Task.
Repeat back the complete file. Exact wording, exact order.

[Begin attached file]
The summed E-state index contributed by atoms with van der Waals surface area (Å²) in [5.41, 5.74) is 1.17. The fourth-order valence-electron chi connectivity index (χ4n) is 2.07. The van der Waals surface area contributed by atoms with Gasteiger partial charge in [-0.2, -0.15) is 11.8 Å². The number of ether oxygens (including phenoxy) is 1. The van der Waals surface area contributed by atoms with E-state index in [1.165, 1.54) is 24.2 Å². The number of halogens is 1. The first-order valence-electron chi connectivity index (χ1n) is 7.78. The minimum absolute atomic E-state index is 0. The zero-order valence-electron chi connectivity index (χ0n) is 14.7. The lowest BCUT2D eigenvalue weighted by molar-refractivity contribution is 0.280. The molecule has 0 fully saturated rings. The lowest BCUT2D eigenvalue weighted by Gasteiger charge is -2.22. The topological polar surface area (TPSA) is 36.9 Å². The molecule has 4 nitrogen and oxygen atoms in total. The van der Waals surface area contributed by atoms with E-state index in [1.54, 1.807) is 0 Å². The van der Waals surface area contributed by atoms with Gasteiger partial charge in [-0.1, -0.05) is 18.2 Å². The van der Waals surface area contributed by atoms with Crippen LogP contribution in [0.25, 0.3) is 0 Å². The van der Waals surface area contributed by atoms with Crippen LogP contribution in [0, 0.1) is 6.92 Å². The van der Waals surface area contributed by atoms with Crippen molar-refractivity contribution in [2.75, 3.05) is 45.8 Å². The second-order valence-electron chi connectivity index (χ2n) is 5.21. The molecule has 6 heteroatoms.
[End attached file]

The summed E-state index contributed by atoms with van der Waals surface area (Å²) in [5.41, 5.74) is 1.17. The fourth-order valence-electron chi connectivity index (χ4n) is 2.07. The van der Waals surface area contributed by atoms with Gasteiger partial charge in [-0.2, -0.15) is 11.8 Å². The number of ether oxygens (including phenoxy) is 1. The van der Waals surface area contributed by atoms with E-state index in [1.165, 1.54) is 24.2 Å². The number of halogens is 1. The first-order valence-electron chi connectivity index (χ1n) is 7.78. The minimum absolute atomic E-state index is 0. The zero-order valence-electron chi connectivity index (χ0n) is 14.7. The lowest BCUT2D eigenvalue weighted by molar-refractivity contribution is 0.280. The molecule has 0 fully saturated rings. The lowest BCUT2D eigenvalue weighted by Gasteiger charge is -2.22. The topological polar surface area (TPSA) is 36.9 Å². The molecule has 4 nitrogen and oxygen atoms in total. The van der Waals surface area contributed by atoms with E-state index in [1.54, 1.807) is 0 Å². The van der Waals surface area contributed by atoms with Gasteiger partial charge in [-0.1, -0.05) is 18.2 Å². The van der Waals surface area contributed by atoms with Crippen LogP contribution in [0.25, 0.3) is 0 Å². The van der Waals surface area contributed by atoms with Crippen LogP contribution in [0, 0.1) is 6.92 Å². The van der Waals surface area contributed by atoms with Crippen molar-refractivity contribution in [2.75, 3.05) is 45.8 Å². The second-order valence-electron chi connectivity index (χ2n) is 5.21. The molecule has 6 heteroatoms.